1) Compare rates of scala tympani (ST) insertion between Nucleus CI422 Slim Straight electrodes and Nucleus CI512 Contour Advance electrodes; 2) examine audiometric performance with both electrode arrays, while controlling for electrode location.
Tertiary academic hospital.
Fifty-six post-lingually deafened adults undergoing cochlear implant (CI).
Primary outcome measures of interest were scalar electrode location and postoperative audiologic performance.
Fifty-six implants in 49 patients were included; 20 were implanted with Nucleus CI422 Slim Straight electrodes, and 36 were implanted with Nucleus CI512 Contour Advance electrodes. Overall, 62.5% (35 of 56) of implants had all electrodes located within the ST. Significantly, higher rates of ST insertion (90%) were observed for Nucleus CI422 Slim Straight electrodes when compared with Nucleus CI512 Contour Advance electrodes (47.2%) (p = 0.002). In regards to audiologic performance, consonant-nucleus-consonant (CNC) scores were significantly higher for Nucleus CI422 Slim Straight electrodes (55.4%) compared with Nucleus CI512 Contour Advance electrodes (36.5%) (p = 0.005). In addition, AzBio scores were better for Nucleus CI422 Slim Straight electrodes (71.2%) when compared with Nucleus CI512 Contour Advance electrodes (46.7%) (p = 0.004). Controlling for ST insertion, higher AzBio scores were again observed for Nucleus CI422 Slim Straight electrodes (p = 0.02).
The results of this study demonstrate that the Nucleus CI422 Slim Straight electrode is more likely to reside entirely within the ST when compared with the Nucleus CI512 Contour Advance electrode. Furthermore, AzBio scores were superior for patients with Nucleus CI422 Slim Straight electrodes in all patients, as well as those with only ST insertions.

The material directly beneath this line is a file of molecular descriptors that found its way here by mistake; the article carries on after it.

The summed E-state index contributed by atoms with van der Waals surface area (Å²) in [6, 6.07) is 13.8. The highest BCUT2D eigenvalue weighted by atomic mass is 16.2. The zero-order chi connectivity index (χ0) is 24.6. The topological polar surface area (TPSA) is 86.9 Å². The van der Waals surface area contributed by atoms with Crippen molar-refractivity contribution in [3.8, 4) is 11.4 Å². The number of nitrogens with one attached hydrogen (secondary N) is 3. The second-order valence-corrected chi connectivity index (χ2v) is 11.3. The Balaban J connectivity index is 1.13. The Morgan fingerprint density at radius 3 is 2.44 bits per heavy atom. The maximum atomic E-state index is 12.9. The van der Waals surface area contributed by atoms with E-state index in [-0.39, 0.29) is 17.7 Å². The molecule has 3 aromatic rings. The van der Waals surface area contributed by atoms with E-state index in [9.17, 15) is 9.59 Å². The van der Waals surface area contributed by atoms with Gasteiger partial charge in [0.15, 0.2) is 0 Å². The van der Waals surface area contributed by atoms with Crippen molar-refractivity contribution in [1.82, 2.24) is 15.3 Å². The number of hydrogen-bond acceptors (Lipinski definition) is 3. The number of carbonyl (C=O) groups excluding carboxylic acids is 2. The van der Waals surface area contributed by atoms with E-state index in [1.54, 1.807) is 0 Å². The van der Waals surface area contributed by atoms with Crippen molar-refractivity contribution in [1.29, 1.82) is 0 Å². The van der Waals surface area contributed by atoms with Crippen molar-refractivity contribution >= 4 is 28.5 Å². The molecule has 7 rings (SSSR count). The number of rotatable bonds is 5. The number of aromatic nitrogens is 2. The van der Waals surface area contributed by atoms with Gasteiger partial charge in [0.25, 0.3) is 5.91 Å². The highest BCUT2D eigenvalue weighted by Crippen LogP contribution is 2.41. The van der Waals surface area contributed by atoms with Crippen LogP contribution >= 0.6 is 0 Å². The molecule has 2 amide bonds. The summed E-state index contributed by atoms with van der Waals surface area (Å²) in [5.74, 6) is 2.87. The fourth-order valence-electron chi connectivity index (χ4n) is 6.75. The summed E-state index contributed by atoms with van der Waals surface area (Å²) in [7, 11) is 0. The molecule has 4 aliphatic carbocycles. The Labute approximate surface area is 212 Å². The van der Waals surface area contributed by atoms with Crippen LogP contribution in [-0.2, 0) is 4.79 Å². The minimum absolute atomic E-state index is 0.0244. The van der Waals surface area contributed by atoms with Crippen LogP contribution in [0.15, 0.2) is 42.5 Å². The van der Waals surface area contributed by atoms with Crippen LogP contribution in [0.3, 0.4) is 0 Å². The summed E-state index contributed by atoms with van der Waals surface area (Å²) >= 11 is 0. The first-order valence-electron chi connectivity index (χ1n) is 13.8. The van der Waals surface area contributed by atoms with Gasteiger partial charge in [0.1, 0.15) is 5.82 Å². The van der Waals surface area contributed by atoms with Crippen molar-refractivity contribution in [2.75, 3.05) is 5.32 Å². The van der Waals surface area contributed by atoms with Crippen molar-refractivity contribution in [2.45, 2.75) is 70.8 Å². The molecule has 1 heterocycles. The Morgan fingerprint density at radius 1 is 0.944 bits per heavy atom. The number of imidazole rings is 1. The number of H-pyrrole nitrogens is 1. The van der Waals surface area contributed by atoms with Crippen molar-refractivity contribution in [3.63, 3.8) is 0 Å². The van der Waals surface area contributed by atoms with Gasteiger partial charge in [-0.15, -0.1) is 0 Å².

*Department of Otolaryngology–Head and Neck Surgery
†Department of Electrical Engineering and Computer Science, Vanderbilt University, Nashville, Tennessee
Address correspondence and reprint requests to George B. Wanna, M.D., Department of Otolaryngology–Head and Neck Surgery, The Bill Wilkerson Center for Otolaryngology & Communication Sciences 7209 Medical Center East, South Tower 1215 21st Avenue South, Nashville, TN 37232-8605; E-mail: firstname.lastname@example.org
The project was supported by grants R01DC008408, R01DC014462, and R01DC014037 from the National Institute on Deafness and Other Communication Disorders and UL1TR000445 from the National Center for Advancing Translational Sciences. The content is solely the responsibility of the authors and does not represent the official views of these institutes.
This article will be presented at American Cochlear Implant Alliance: May 2016 in Toronto, CA.
IRB approval: This study was approved by the Vanderbilt IRB #090155.
Dr. Wanna is a consultant for MED-EL, Advanced Bionics, Oticon Medical, and Cochlear Americas. Dr. Rivas is a consultant for MED-EL, Advanced Bionics, Cochlear Americas, Stryker and Grace Medical. Dr. Gifford is on the advisory board of Advanced Bionics, MedEl, and Cochlear Americas. Dr. Haynes is a consultant for Cochlear, Advanced Bionics, Grace Medical, MedEl, Stryker, Synthes.